Engage with insurance provider; review insurance policies that may be triggered. Your insurance provider can also help you with qualified cybersecurity experts should you not already have a team and plan in place.

Contain and investigate the breach

External cybersecurity experts will be tasked with identifying how to protect systems and data from further exposure and identifying the security vulnerability that allowed for the attack. They will work to contain and investigate the breach from a cybersecurity lens.

Understand your statutory obligations

Legal counsel will assist in ensuring your organization understands its statutory obligations in federal, provincial, international and sector-specific privacy law. These may include mandatory reporting, notification, and record keeping obligations, among others.

Communicate with key stakeholders and employees

Communication is an important part of incident response – incidents cannot simply be brushed under the rug with the hope that no one finds out. However, keep in mind that it is important not to jump the gun on detailed communications. Don’t speculate in communications — it is perfectly acceptable to be transparent about the fact that an investigation is ongoing and will take time to complete.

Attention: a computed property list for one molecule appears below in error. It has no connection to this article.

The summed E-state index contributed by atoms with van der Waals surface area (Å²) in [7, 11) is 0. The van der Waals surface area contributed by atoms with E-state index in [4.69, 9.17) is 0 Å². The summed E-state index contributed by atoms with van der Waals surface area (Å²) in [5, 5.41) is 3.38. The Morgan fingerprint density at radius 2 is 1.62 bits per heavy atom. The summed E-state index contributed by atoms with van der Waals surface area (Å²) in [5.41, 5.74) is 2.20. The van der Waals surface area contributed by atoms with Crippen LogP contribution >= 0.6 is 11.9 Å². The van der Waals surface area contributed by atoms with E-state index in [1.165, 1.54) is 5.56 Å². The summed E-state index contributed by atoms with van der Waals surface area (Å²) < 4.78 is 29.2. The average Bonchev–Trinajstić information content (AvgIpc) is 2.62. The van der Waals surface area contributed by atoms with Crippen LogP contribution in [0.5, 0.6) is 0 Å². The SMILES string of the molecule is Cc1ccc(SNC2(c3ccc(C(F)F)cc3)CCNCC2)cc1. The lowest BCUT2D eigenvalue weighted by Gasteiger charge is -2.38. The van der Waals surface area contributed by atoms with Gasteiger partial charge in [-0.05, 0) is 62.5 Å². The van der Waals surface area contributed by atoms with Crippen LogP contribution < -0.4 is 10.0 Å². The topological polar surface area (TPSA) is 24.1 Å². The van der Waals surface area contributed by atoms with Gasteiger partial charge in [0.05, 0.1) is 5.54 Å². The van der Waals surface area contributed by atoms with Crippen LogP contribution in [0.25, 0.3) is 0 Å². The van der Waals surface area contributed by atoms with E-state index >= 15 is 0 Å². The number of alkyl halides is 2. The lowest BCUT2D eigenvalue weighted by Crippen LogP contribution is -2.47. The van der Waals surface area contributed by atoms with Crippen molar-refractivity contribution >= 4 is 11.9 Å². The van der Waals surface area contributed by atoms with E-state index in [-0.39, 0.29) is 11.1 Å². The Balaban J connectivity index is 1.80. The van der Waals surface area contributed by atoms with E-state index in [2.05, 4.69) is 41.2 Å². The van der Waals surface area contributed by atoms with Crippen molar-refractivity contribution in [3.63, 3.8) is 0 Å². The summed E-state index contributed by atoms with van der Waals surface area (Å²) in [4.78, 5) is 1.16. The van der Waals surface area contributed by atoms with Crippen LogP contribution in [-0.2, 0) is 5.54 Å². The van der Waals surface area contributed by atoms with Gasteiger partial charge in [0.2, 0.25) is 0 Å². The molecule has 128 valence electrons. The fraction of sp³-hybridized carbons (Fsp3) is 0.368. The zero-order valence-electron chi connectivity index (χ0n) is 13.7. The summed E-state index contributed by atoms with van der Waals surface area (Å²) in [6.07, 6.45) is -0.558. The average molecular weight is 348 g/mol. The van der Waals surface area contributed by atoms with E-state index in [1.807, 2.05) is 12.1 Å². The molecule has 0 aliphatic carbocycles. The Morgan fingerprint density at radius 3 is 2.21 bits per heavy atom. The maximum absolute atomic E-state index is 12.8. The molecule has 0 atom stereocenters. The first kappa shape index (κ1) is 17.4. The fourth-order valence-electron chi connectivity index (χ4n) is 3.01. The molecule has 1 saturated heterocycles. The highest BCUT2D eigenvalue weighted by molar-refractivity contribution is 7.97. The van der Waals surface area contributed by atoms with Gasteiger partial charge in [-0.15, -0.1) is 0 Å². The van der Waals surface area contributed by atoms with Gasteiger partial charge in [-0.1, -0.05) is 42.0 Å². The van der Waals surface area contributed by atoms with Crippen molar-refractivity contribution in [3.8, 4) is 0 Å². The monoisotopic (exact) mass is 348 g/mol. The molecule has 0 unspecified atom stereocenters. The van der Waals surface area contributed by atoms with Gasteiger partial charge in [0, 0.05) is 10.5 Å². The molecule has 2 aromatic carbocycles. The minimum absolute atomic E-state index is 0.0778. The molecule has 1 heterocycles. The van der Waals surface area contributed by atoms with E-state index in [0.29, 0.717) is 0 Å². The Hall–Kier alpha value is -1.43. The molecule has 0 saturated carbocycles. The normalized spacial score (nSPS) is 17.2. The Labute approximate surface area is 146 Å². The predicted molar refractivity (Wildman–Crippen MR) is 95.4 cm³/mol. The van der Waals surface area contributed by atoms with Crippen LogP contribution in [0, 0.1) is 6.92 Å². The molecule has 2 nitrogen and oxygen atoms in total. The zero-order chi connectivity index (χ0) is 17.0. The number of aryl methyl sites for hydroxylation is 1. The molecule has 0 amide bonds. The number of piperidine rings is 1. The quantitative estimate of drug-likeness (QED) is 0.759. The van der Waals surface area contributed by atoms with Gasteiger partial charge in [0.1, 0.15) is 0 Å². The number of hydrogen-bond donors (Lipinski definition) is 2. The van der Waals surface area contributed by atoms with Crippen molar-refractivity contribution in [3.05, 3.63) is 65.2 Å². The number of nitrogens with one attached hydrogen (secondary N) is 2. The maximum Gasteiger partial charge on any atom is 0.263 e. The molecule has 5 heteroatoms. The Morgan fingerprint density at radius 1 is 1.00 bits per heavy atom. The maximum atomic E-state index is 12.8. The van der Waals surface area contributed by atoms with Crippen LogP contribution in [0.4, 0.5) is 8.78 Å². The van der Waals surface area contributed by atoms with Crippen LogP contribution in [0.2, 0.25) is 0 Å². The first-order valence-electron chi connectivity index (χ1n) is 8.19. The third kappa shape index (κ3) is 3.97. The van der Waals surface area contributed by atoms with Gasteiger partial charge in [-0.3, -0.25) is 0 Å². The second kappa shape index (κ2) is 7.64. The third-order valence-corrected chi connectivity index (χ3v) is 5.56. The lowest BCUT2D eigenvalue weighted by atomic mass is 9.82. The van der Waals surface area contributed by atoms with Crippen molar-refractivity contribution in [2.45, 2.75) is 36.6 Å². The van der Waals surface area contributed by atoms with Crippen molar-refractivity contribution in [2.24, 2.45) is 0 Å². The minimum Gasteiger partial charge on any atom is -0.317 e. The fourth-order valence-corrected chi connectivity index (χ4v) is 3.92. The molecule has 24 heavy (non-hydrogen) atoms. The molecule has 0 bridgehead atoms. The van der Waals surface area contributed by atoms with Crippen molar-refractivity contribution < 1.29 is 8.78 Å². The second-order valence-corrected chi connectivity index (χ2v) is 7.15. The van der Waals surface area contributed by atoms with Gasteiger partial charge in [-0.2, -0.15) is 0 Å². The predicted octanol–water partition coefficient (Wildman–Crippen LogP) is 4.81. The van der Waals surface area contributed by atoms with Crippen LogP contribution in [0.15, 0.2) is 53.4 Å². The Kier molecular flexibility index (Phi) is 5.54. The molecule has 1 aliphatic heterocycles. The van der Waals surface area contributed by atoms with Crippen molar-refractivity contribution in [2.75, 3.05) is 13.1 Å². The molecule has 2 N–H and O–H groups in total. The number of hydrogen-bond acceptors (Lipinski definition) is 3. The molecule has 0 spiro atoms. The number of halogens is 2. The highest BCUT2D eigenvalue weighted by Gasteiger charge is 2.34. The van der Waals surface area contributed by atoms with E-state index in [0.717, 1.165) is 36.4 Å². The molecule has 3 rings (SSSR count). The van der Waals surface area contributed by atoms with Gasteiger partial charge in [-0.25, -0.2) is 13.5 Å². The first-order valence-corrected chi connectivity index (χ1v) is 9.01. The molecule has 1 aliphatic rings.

If you haven’t already, notify the board as appropriate and communicate with employees that an incident occurred.

Identify key external stakeholders, which may include key customers that you want to share this information with before they hear it from another source.

Notify, as Appropriate

Consider notification obligations to notify individuals whose personal information has been compromised.

There may be contractual obligations to notify. These obligations may or may not be triggered by the event and they may or may not contain prescriptive timelines. If these contracts were not reviewed in advance, identify someone who can review and provide legal advice on how this impacts the response.

In addition to contractual obligations, there are legal obligations in federal, provincial, international and sector-specific privacy law. These will depend on whether the information at issue is personal information or personal health information, for example. Privacy legislation may also require notifying privacy commissioners, depending on the risk of harm. Consult with your legal counsel to determine these obligations and notify accordingly.